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Is Flood Becoming A National Festival In Ghana? How Do We Put An End To It?

Every country's development is mostly contingent on its citizens, rather than its leaders. Floods are quickly becoming a celebration in Ghana, as they do every year, because most people are displaced even if it only rains for one hour. 125 people have died in Kwame Nkrumah Circle in the last six years as a result of water mixing with sewage. Floods have swept away cars, animals, and property, but there appears to be no solution in sight for this annual catastrophe. The game of putting the blame on the government isn't going to help anyone.

A whole slew of devastating videos have already swept the internet. According to reports, floods in the Ashanti region have swept away nearly four persons, including an innocent child. Accra was also seriously flooded yesterday as a result of a few hours of rain. What if it had been raining cats and dogs for hours? Water would have suffocated the entire region, I'm sure.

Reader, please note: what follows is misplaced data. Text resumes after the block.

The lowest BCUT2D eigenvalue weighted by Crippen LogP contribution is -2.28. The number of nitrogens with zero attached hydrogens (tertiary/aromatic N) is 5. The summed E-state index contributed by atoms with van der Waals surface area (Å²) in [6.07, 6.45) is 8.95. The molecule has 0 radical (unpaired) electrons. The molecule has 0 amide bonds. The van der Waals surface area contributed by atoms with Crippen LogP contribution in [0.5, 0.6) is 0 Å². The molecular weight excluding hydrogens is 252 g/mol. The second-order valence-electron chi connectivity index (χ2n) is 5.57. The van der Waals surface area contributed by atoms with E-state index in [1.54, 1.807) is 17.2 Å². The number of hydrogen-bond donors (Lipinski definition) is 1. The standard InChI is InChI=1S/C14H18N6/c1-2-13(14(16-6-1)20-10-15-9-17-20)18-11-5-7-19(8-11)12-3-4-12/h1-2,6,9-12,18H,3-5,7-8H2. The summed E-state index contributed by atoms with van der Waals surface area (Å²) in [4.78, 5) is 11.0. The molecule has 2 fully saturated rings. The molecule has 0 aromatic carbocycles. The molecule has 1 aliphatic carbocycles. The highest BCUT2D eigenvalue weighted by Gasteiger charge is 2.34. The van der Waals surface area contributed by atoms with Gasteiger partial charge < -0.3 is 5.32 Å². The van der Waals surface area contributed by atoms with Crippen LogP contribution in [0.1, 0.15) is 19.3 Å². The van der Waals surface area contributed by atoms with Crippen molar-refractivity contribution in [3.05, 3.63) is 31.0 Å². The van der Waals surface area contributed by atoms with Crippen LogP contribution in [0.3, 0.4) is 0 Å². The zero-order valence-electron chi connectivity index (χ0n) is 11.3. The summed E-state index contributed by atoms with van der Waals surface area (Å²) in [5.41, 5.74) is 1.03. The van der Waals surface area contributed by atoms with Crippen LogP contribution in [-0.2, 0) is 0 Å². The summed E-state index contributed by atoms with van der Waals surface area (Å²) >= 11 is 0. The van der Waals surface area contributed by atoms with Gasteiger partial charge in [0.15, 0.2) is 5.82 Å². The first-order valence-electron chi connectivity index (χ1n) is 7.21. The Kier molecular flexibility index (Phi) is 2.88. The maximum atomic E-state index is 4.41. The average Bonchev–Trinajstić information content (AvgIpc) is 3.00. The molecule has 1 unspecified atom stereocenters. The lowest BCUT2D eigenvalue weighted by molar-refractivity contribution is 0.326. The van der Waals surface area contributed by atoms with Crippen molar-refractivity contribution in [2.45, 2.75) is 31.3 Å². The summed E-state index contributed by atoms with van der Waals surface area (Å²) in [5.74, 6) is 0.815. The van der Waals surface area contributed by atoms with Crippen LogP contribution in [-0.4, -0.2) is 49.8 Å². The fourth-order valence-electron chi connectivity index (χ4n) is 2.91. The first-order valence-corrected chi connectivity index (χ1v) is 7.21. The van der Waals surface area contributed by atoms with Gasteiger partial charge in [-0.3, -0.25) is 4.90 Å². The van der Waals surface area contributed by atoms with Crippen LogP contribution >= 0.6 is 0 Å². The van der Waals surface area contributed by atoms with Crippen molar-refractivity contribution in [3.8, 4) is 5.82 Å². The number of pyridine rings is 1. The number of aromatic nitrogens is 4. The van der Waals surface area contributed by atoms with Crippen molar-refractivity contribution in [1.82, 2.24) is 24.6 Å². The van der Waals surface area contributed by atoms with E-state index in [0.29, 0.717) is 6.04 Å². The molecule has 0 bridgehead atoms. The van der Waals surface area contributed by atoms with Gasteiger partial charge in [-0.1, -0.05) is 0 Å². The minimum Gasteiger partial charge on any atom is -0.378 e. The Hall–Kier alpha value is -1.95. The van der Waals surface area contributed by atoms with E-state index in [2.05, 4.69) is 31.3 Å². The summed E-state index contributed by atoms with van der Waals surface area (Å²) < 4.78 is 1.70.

Apart from Accra and Kumasi, which are always in the news, many other areas have been affected. The western region, which receives a lot of rain, has also been adversely affected. It is past time for the country's land commission to demolish all structures built around waterways. People acquire land in swampy places, cover it with gravel, and then build their homes without considering the harmful impact they will have on the rest of the country.

The majority of the country's gutters are also clogged with sand, stones, and black and white rubber materials. Nobody gives a damn about this since people dump trash anytime they feel like it. All of this ends up in the gutters, clogging them.

The flood will continue to devastate lives and property every year until we all work together as one people toward a shared goal or purpose to tackle this national problem. Change is required.

Content created and supplied by: AccraBlogger (via Opera News )

Ghana Kwame Nkrumah Circle

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